I am frequently asked by private pilots whether they can be reimbursed for their use of either an owned or rented aircraft in connection with their employment.  In certain limited circumstances, they may.  However, to do that, private pilots must be clear on both the privileges and limitations allowed by the Federal Aviation Regulations (“FARs”) for their airmen certificates.
Private Pilot Privileges and Limitations
FAR Section 61.113(a) provides that “no person who holds a private pilot certificate may act as pilot in command of an aircraft that is carrying passengers or property for compensation or hire; nor may that person, for compensation or hire, act as pilot in command of an aircraft.”
The FAA’s longstanding policy and perspective views “compensation” very broadly.  Compensation is not just the exchange of cash.  Rather, it can be receipt of anything of value that is conditioned upon or in exchange for operation of the aircraft.  The FAA considers an employee’s receipt of salary or wages, building of flight hours paid by the employer, or reimbursement of expenses to be compensation.
The Incidental To Employment/Business Exception
Fortunately, even though a private pilot is receiving salary or wages or other “compensation,” this is not as complete a prohibition as it appears.  In addition to other exceptions, Section 61.113(b) states “[a] private pilot may, for compensation or hire, act as pilot in command of an aircraft in connection with any business or employment if:
  1. The flight is only incidental to that business or employment; and
  2. The aircraft does not carry passengers or property for compensation or hire.”
So, when is a flight “incidental to employment”?  According to the FAA, determining whether a flight is merely incidental to employment rather than a necessary or major part of the private pilot’s job is “a qualitative judgment based upon a number of factors.”  What does that really mean?
Well, it means the FAA will look at each situation on a case-by-case basis and ask a number of questions to make its determination.  The questions may include, but are not limited to, the following:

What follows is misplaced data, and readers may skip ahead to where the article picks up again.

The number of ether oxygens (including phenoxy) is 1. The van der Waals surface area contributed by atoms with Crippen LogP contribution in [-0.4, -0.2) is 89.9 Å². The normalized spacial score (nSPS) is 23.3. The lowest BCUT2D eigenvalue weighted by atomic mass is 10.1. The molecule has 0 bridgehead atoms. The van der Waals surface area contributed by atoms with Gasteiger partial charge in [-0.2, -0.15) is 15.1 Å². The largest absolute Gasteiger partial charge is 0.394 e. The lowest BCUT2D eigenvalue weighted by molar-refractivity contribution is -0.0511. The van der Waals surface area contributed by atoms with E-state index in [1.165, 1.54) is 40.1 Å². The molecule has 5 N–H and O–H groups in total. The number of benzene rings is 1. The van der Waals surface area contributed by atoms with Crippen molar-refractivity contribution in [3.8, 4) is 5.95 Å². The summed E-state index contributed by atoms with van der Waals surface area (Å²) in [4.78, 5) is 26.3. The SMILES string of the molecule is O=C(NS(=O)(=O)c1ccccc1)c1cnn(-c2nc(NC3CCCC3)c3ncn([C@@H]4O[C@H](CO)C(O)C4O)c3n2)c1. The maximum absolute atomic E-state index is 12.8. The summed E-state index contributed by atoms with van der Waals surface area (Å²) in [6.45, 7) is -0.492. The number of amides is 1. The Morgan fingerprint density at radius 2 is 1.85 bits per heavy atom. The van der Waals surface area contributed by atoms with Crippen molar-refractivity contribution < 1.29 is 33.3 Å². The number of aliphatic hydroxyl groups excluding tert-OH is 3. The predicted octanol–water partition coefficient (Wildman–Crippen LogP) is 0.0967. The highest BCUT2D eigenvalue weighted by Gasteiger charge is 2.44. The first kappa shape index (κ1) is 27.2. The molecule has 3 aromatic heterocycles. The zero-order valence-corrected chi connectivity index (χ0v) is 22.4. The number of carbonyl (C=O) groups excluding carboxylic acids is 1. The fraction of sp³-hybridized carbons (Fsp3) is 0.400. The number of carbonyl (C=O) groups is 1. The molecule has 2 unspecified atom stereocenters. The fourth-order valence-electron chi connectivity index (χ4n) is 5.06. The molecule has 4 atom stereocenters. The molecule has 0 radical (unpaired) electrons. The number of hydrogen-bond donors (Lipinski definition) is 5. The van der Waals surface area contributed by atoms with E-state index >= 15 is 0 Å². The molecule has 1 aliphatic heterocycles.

1. Is the private pilot’s operation of an aircraft a condition of employment or advancement; or a part of the pilot’s job description? If it is, then the private pilot’s flights would likely not be “incident” to his or her employment.
  2. Does the private pilot receive additional compensation, over and above his or her normal income, for operating an aircraft? If so, the private pilot’s operation of the aircraft is likely not merely “incidental” to his or her work.
  3. What percentage of the private pilot’s work time is spent operating an aircraft? The greater the percentage, the less likely the flight operations are “incidental” to his or her employment.
Similarly, the FAA will evaluate whether the private pilot’s flights are a foreseeable and regular/normal part of the pilot’s employer’s business.  If they are, then those flights would not be “incidental to business” and would not be permitted under Section 61.113(b).  And, of course, qualifying for this exception also assumes that the flights are not carrying any passengers or property.
Although a private pilot is generally precluded from being paid for flying, a private pilot may still receive compensation (as broadly defined by the FAA) if the flights are incidental to the pilot’s employment or business.  However, private pilots should ensure that they meet all of the requirements of the exception permitting compensation.  If the private pilot fails to satisfy those requirements his or her certificate could be at risk.